Category: law

3 foot law in the Sentinel

Stephen Baxter wrote a decent piece for the Sentinel about the three foot law coming into effect on September 16. There might be a quote in it from Yours Truly, and of course the usual reader comments following about the law breaking scofflaws that cyclists all are. They don’t provide any solutions, of course, so I’ll suggest my own: give all of those law-breaking cyclists a car, because more idiots in cars will make our roads safer, less congested, and better in every way!

Santa Cruz Bike Party Friday June 21 2013

Read it: Cyclists, police prepare for new ‘Three Feet for Safety’ law in Santa Cruz County: New rule requires drivers to keep cyclists at arm’s length.

California legislation proposes suspended license for hit and run

Mike Gatto (D – Los Angeles) introduced legislation in the California Assembly this week to mandate an administrative six month suspension of driving privileges for those convicted of misdemeanor hit and run. Misdemeanor hit and runs are property-damage-only collisions. The penalty for felony hit and run — anywhere from 90 days in jail to five years in the Big House, or a fine ranging from $1000 to $10,000 depending on the circumstances — remains unchanged.

In Gatto’s home district, 48% of all reported collisions in recent years involve a driver who leaves the scene. About half of all such cases remain unsolved.


California Governor signs 3 foot passing bill (for real this time)

New and improved news, this time with actual FACT CHECKING!

Santa Cruz Wildcat race

Legislative update from the office of California Governor Jerry Brown:

9-23-2013 SACRAMENTO – Governor Edmund G. Brown Jr. today announced that he has signed the following bills:


  • AB 1371 by Assemblymember Steven C. Bradford (D-Gardena) – Vehicles: bicycles: passing distance

Read the press release issued earlier today here.

AB 1371 is Steven Bradford’s “Three Feet for Safety Act” that mandates (sorta kinda) a minimum three feet of clearance when a motor vehicle passes a cyclist. And because people keep asking about this, the law specifies “3 feet between any part of the motor vehicle and any part of the bicycle or its operator.

“I sincerely thank the Governor for signing this commonsense measure to protect cyclists on our roads,” Bradford said. “When cars and bikes collide, it often turns to tragedy. This bill is a great reminder that we all have to work together to keep our roads safe for all users.”

Bradford’s original bill was a work of genius; subsequent amendments in committee of both chambers of the California legislature weakens the law, mostly to incorporate compromises that Brown deemed essential to guarantee his signature.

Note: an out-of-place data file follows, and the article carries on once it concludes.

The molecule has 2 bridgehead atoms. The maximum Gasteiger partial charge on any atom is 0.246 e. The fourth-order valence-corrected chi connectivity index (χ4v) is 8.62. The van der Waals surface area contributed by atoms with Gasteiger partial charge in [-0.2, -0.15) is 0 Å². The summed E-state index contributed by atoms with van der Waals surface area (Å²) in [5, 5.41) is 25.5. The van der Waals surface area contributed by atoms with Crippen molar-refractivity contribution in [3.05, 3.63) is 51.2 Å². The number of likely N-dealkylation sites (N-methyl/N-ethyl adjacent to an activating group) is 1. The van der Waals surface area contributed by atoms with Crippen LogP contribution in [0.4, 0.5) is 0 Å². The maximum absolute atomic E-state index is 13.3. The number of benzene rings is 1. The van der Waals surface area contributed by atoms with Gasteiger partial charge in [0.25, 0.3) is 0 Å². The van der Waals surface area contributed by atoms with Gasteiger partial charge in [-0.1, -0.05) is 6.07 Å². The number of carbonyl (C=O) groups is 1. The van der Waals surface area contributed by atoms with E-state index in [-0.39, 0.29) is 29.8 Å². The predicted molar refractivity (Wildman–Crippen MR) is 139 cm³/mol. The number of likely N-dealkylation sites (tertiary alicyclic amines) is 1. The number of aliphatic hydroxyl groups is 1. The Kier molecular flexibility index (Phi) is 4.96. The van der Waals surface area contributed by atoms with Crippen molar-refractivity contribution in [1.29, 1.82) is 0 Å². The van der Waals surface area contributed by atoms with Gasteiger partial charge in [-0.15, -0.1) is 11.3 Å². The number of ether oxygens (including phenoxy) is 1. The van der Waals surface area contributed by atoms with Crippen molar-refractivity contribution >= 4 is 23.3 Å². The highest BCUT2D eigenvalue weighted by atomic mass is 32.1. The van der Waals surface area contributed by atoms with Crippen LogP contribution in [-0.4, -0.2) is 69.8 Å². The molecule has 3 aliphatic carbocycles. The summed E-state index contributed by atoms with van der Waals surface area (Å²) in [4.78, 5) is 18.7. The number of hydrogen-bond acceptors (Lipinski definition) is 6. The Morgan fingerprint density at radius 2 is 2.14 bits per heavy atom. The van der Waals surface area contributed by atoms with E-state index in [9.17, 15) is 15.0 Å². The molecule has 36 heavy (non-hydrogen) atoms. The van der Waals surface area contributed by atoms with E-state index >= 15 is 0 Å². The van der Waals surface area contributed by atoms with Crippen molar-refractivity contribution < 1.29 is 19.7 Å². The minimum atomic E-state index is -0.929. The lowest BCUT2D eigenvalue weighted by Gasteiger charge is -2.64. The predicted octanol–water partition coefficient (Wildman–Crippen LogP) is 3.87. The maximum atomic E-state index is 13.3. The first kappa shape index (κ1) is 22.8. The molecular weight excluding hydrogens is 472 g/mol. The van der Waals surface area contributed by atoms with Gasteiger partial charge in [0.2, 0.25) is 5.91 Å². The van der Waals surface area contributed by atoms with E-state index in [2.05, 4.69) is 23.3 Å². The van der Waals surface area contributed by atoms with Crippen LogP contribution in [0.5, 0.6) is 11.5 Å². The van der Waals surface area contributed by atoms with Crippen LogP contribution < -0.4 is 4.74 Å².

The most important compromise is the so-called “Part D exception,” which says:

If the driver of a motor vehicle is unable to [pass more than three feet away from the cyclist] due to traffic or roadway conditions, the driver shall slow to a speed that is reasonable and prudent, and may pass only when doing so would not endanger the safety of the operator of the bicycle, taking into account the size and speed of the motor vehicle and bicycle, traffic conditions, weather, visibility, and surface and width of the highway.

Still, cyclist and cycling advocate organizations statewide supported AB 1371 as a symbolic measure that recognizes the importance of taking increased care while driving around cyclists.

The law will take effect September 16, 2014. According to the National Conference of State Legislatures, 22 states currently have a minimum passing distance law on the books.

Federal judge rules against lane control in Massachusetts

Several people are pointing to this editorial applauding a Federal judge ruling that affirms the common societal belief that cyclists should stay out of the way of faster motor vehicles at all costs.

[U.S. Magistrate Judge Kenneth] Neiman’s description of what’s actually legal seems closer to what Hadley police were arguing. As the magistrate put it: “The court … has little trouble concluding that Massachusetts law requires a slower-traveling bicyclist to pull to the right to allow a faster-traveling motorist to pass when it is safe to do so under the circumstances.”

[Cyclist Eli] Damon and his attorney had argued he had a right to ride in the center of a lane. Hadley police say that in a section of Route 9 with two travel lanes in each direction, Damon rode in the middle of the lane closest to the side of the road; as traffic backed up behind him, he waved for drivers to pass him in the travel lane available to the left.